These efforts were designed to reduce the suffering of Libyan citizens and achieve stability.  Had they been successful they would have ushered in the resumption of normality and begun a process of development and reconstruction to which all segments of Libyan society naturally aspire.

The reality is that these noble efforts today collide with a painful reality.  The people of Libya continue to find themselves struggling with the daily hardship of seeking a living, acquiring education and protecting the safety and security of their family homes from violation.

Tens of thousands have been displaced and millions of people are forced to endure the breakdown of basic amenities such a power and water.   Dozens of our finest young people die every day in a cycle of violence and conflict.

As if these hardships were not enough of a burden on our society the global covid-19 pandemic is severely challenging the Libyan health institutions.  Financial hardship, accentuated by disruptions to the oil and gas industry, which is the primary source of national income, the continuing political conflict, and the militarisation of society make the task of the health service even more challenging.

We call upon the United Nations to stand by our country and the Libyan people in our hour of need.

We ask that you apply pressure on all factions to stop the bloodshed and destruction.

We beseech you to direct all necessary aid and support to Libyan health institutions struggling to combat the effects of the global pandemic.

We also remind the international community of its duty to protect and preserve the assets of the Libyan Investment Authority.  These, and other assets that belong to the Libyan people, have been under UN control for several years.  There is presently no institution in Libya capable of safeguarding and stewarding these assets. They must be held in trust for future generations of Libyans, until such time as they can be reliably used to support reconstruction, nation-building, capacity development and to build a better future for our children.


Yours faithfully,


Mohammed El Hasan El Rida El Senussi
Crown Prince of Libya

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Interview with Prince Mohammed El Senussi

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Speech of Prince Mohammed El Senussi to the Libyan nation on the 65th anniversary of Libyan Independence.

London, 24th December 2016

In the name of Allah, the Gracious, the Most Merciful

Prayer and peace be upon the Prophet Mohammed, His family and His companions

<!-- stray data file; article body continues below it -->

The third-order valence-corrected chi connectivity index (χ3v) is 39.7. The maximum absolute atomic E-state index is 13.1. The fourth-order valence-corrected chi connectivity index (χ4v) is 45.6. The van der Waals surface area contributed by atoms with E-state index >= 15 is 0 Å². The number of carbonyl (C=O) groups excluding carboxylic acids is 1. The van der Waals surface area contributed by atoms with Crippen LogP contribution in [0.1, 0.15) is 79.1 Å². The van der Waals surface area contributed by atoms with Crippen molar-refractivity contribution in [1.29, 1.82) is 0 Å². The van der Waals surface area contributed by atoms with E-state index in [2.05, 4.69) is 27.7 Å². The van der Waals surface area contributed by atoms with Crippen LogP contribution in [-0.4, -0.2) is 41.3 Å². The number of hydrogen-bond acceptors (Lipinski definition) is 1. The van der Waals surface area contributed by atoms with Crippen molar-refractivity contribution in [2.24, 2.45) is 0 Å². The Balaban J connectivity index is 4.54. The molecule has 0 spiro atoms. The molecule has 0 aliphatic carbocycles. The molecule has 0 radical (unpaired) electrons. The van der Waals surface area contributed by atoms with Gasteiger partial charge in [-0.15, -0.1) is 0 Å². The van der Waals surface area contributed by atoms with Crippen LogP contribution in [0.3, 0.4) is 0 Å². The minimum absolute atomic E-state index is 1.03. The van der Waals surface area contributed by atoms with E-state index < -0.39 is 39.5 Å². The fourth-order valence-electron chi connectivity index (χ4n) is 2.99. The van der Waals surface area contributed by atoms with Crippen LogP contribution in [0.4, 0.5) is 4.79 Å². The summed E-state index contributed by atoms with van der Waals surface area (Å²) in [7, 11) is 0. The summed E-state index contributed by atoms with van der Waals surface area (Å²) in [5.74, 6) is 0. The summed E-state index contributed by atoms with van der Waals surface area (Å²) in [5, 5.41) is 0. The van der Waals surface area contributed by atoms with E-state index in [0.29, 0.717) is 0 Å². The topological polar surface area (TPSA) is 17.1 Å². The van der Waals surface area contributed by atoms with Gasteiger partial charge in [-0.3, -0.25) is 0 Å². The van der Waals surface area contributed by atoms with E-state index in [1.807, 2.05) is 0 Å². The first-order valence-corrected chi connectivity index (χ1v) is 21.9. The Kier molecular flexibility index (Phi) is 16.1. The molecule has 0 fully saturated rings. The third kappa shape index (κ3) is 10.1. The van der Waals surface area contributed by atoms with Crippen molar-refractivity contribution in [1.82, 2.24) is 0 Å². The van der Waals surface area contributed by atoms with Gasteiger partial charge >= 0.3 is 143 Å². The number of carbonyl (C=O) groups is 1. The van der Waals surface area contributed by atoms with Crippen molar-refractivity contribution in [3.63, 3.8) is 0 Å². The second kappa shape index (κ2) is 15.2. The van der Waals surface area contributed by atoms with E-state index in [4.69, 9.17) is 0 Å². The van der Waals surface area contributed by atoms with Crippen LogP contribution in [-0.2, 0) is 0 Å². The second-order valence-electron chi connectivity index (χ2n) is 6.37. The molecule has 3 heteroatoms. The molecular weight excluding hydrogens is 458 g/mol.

My dear Libyan people, peace be upon you all,

Today we celebrate the anniversary of our independence. One of the most important milestones in our modern history. On this day, the 24th December 1951, King Mohammed Idris El Senussi (may Allah bless him), announced from the balcony of al-Manar palace that our country, Libya, had become an independent nation. According to the UN resolution of 21st November 1951, Libya became an independent state with full sovereignty. This independence was backed by the provisions of the Libyan Constitution of the 7th October 1951 that was agreed and issued by the General National Assembly of the UN and a committee from the three regions of Libya: Cyrenaica, Tripolitania and Fezzan.

It was the first time in history that the newly formed country of Libya became an independent state. Prior to that, what we know as Libya today, had been different parts of different governing regimes. For example, during the period before independence, Libya had been occupied by colonial forces.

When we look back at our independence, we remember how difficult it was to attain it. Libyans were facing very challenging conditions after World War II. They lacked resources and a large proportion of Libyans was living in poverty. We were facing national and international crises. But our people were resilient. They knew what was needed to build their country. They supported their wise leadership and worked together to achieve what our martyrs had hoped for: freedom, dignity and independence.

Then came the the military coup. That regime did everything it could to manipulate our people. It used media and propaganda, it corrupted our education curricula in schools and universities, it spread destructive ideas and thoughts among our students and our youth. Our society is still suffering the effects of these misguided policies. That regime destroyed the legacy of our forefathers.

My dear Libyan people, our dear King Mohammed Idris el Mehdi El Senussi, used to say his famous words: “It is easy to achieve independence. It is much harder to keep it.”

Unfortunately, due to very difficult events, we have failed to keep our independence. The military coup in 1969 seized our independence and suspended the Constitution. A small minority from our army decided to hijack what our ancestors achieved over many years. They destroyed our country and the core values that our society had been built on. Our forefathers were “succeeded by generations who lost all [thought of] prayer and followed [but] their own lusts”. Hence, Allah Almighty destroyed them in a historic popular uprising. It started on February 2011 in the great city of Benghazi, and spread all over Libya. The uprising succeeded in overthrowing the tyranny.

Today, after five years, we find ourselves at another turning point. We have to look to understand the real reasons for the current fighting and turmoil between our brothers. We need to know that we must live in our country in peace and under the sovereignty of our Constitution, the Law and a just government. We have all to be aware of the dangers surrounding our country and we have to come together to protect the nation. It is time to unite and follow in the footsteps of our forefathers who established this country. In this way we can build Libya again and achieve what all Libyans wish for: peace, security, development and stability.